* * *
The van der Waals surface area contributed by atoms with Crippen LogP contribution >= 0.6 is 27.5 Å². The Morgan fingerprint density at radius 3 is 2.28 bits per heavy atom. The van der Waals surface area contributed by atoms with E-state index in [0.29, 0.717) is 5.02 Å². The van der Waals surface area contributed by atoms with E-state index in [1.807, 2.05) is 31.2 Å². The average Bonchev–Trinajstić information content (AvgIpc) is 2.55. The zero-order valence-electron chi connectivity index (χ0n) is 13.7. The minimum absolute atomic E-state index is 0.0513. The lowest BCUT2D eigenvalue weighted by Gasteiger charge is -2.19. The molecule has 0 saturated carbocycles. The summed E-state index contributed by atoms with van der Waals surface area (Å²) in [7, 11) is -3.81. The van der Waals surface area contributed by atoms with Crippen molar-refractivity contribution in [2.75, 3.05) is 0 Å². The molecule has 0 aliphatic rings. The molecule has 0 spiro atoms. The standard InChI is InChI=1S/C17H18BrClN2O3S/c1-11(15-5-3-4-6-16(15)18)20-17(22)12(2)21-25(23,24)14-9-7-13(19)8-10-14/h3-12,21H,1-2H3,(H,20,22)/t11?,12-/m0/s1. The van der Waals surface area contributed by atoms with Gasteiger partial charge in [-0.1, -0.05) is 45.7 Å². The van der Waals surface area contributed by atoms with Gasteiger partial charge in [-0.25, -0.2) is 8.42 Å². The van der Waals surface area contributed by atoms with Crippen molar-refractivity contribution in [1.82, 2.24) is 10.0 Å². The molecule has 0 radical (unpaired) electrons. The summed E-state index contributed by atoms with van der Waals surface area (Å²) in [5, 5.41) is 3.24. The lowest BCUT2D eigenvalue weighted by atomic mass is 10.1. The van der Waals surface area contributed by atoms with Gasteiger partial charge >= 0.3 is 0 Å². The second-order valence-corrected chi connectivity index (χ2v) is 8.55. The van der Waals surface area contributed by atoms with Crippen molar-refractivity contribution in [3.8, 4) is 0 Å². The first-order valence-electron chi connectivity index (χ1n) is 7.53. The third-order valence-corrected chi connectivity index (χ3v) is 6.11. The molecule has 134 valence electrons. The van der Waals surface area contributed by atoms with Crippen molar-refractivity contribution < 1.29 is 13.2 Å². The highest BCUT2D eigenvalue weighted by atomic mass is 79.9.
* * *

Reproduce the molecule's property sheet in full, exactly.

The van der Waals surface area contributed by atoms with Crippen LogP contribution >= 0.6 is 27.5 Å². The Morgan fingerprint density at radius 3 is 2.28 bits per heavy atom. The van der Waals surface area contributed by atoms with E-state index in [0.29, 0.717) is 5.02 Å². The van der Waals surface area contributed by atoms with E-state index in [1.807, 2.05) is 31.2 Å². The average Bonchev–Trinajstić information content (AvgIpc) is 2.55. The zero-order valence-electron chi connectivity index (χ0n) is 13.7. The minimum absolute atomic E-state index is 0.0513. The lowest BCUT2D eigenvalue weighted by Gasteiger charge is -2.19. The molecule has 0 saturated carbocycles. The summed E-state index contributed by atoms with van der Waals surface area (Å²) in [7, 11) is -3.81. The van der Waals surface area contributed by atoms with Crippen molar-refractivity contribution in [2.75, 3.05) is 0 Å². The molecule has 0 aliphatic rings. The molecule has 0 spiro atoms. The standard InChI is InChI=1S/C17H18BrClN2O3S/c1-11(15-5-3-4-6-16(15)18)20-17(22)12(2)21-25(23,24)14-9-7-13(19)8-10-14/h3-12,21H,1-2H3,(H,20,22)/t11?,12-/m0/s1. The van der Waals surface area contributed by atoms with Gasteiger partial charge in [-0.1, -0.05) is 45.7 Å². The van der Waals surface area contributed by atoms with Gasteiger partial charge in [-0.25, -0.2) is 8.42 Å². The van der Waals surface area contributed by atoms with Crippen molar-refractivity contribution in [1.82, 2.24) is 10.0 Å². The molecule has 0 radical (unpaired) electrons. The summed E-state index contributed by atoms with van der Waals surface area (Å²) in [5, 5.41) is 3.24. The lowest BCUT2D eigenvalue weighted by atomic mass is 10.1. The van der Waals surface area contributed by atoms with Gasteiger partial charge >= 0.3 is 0 Å². The second-order valence-corrected chi connectivity index (χ2v) is 8.55. The van der Waals surface area contributed by atoms with Crippen molar-refractivity contribution in [3.8, 4) is 0 Å². The first-order valence-electron chi connectivity index (χ1n) is 7.53. The third-order valence-corrected chi connectivity index (χ3v) is 6.11. The molecule has 134 valence electrons. The van der Waals surface area contributed by atoms with Crippen molar-refractivity contribution < 1.29 is 13.2 Å². The highest BCUT2D eigenvalue weighted by atomic mass is 79.9.